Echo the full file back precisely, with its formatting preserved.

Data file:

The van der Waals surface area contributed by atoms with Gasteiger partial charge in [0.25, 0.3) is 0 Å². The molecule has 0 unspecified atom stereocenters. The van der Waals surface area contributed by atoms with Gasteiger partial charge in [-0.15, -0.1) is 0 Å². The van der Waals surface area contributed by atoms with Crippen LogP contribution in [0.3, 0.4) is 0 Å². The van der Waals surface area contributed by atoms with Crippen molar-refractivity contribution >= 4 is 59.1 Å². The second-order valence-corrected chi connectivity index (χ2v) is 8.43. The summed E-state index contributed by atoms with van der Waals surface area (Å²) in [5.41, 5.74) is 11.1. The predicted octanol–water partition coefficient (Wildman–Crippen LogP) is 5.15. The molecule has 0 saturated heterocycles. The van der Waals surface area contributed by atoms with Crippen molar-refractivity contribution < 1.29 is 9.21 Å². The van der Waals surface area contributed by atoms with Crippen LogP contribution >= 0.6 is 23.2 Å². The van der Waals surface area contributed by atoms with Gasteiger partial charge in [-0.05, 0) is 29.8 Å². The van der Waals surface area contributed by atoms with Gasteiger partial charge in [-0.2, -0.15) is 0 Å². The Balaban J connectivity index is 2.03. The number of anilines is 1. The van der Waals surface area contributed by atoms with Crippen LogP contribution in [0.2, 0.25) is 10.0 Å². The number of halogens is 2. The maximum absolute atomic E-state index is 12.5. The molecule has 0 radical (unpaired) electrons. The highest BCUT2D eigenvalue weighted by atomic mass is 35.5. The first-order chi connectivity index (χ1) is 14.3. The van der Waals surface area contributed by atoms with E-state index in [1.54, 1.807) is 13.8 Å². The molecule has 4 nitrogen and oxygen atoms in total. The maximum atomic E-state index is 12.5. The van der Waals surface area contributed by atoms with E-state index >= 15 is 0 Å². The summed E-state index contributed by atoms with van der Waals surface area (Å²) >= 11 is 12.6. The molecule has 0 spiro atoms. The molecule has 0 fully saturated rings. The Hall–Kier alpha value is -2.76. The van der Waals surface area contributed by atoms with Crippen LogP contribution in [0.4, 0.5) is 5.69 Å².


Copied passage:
The van der Waals surface area contributed by atoms with Gasteiger partial charge in [0.25, 0.3) is 0 Å². The molecule has 0 unspecified atom stereocenters. The van der Waals surface area contributed by atoms with Gasteiger partial charge in [-0.15, -0.1) is 0 Å². The van der Waals surface area contributed by atoms with Crippen LogP contribution in [0.3, 0.4) is 0 Å². The van der Waals surface area contributed by atoms with Crippen molar-refractivity contribution >= 4 is 59.1 Å². The second-order valence-corrected chi connectivity index (χ2v) is 8.43. The summed E-state index contributed by atoms with van der Waals surface area (Å²) in [5.41, 5.74) is 11.1. The predicted octanol–water partition coefficient (Wildman–Crippen LogP) is 5.15. The molecule has 0 saturated heterocycles. The van der Waals surface area contributed by atoms with Crippen molar-refractivity contribution < 1.29 is 9.21 Å². The van der Waals surface area contributed by atoms with Crippen LogP contribution >= 0.6 is 23.2 Å². The van der Waals surface area contributed by atoms with Gasteiger partial charge in [-0.05, 0) is 29.8 Å². The van der Waals surface area contributed by atoms with Gasteiger partial charge in [-0.2, -0.15) is 0 Å². The Balaban J connectivity index is 2.03. The number of anilines is 1. The van der Waals surface area contributed by atoms with Crippen LogP contribution in [0.2, 0.25) is 10.0 Å². The number of halogens is 2. The maximum absolute atomic E-state index is 12.5. The molecule has 0 radical (unpaired) electrons. The highest BCUT2D eigenvalue weighted by atomic mass is 35.5. The first-order chi connectivity index (χ1) is 14.3. The van der Waals surface area contributed by atoms with E-state index in [1.54, 1.807) is 13.8 Å². The molecule has 4 nitrogen and oxygen atoms in total. The maximum atomic E-state index is 12.5. The van der Waals surface area contributed by atoms with E-state index >= 15 is 0 Å². The summed E-state index contributed by atoms with van der Waals surface area (Å²) >= 11 is 12.6. The molecule has 0 spiro atoms. The molecule has 0 fully saturated rings. The Hall–Kier alpha value is -2.76. The van der Waals surface area contributed by atoms with Crippen LogP contribution in [0.4, 0.5) is 5.69 Å².